This recent CNN article brings to light some shortcomings of having a standing desk. Prolonged static sitting does has a negative impact on our overall health, but replacing it with prolonged static standing isn't the answer. The article reports that "buying a standing desk may reduce your sitting time by as little as 32 minutes a day." Removing only 32 minutes of sitting from an 8 hour work day is certainly not enough. If your work revolves around long days of computer use, the ability to alternate between sitting and standing is best.
The article offers a suggestion of hourly 2 minute walks or 5 minute jogs. This would certainly be a great way to increase activity throughout the day but for many out there, may not a very realistic option. Additionally, positioning your office chair at a reclined angle may unload some structures but at what cost? No mention is made of global ergonomic setup. Poor ergonomics is a major cause of repetitive trauma musculoskeletal injuries that are costly to treat.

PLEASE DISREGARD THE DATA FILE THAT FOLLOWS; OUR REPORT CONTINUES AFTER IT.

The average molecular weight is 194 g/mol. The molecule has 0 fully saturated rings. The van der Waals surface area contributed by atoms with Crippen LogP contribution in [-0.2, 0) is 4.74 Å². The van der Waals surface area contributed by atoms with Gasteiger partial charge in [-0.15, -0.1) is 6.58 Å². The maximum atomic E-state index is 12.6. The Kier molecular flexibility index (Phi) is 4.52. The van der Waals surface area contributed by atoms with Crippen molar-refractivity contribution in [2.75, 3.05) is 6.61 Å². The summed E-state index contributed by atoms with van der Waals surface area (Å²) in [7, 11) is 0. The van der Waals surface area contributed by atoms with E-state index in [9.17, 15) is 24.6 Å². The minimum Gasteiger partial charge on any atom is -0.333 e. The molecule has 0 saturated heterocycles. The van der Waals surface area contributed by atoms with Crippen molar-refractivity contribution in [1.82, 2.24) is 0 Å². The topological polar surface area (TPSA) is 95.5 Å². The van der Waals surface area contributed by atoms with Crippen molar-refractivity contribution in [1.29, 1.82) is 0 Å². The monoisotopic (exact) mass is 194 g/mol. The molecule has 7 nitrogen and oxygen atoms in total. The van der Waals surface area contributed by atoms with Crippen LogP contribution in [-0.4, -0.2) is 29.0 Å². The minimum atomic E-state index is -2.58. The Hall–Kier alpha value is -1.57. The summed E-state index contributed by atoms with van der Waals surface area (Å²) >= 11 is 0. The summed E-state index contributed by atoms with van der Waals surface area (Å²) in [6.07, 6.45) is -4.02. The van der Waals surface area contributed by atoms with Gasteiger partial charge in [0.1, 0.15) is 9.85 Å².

So what would I recommend for the average office worker?
The ability to alternate between sitting & standing AND to do so frequently, every half hour throughout the day (don't wait until after lunch to change position)
Use a chair that fits your body properly for when you are sitting. If you are 5' tall and your coworker is over 6' tall, the same size chair will not work for both of you.
Incorporate mini stretch breaks into your work day. Stretch your neck, back, forearms, legs. You name it. Take 30 seconds while you wait for the printer or fax and use it to your advantage. It takes time to make this a habit but is worth the effort.
Incorporate more movement in the form of walking or stairs into your work day. Instead of emailing a question to a coworker, walk to their office. Take the stairs in & out of the building or if applicable to lunch instead of using an elevator. If your lunch break is long enough, use it to go for a walk and get out of the office.
If you live close enough consider walking or biking to work instead of driving.
Our bodies are certainly not designed for remaining still. In general we all need to move more, not just during the workday. The health of all of our systems (cardiovascular, musculoskeletal, etc) depends on it.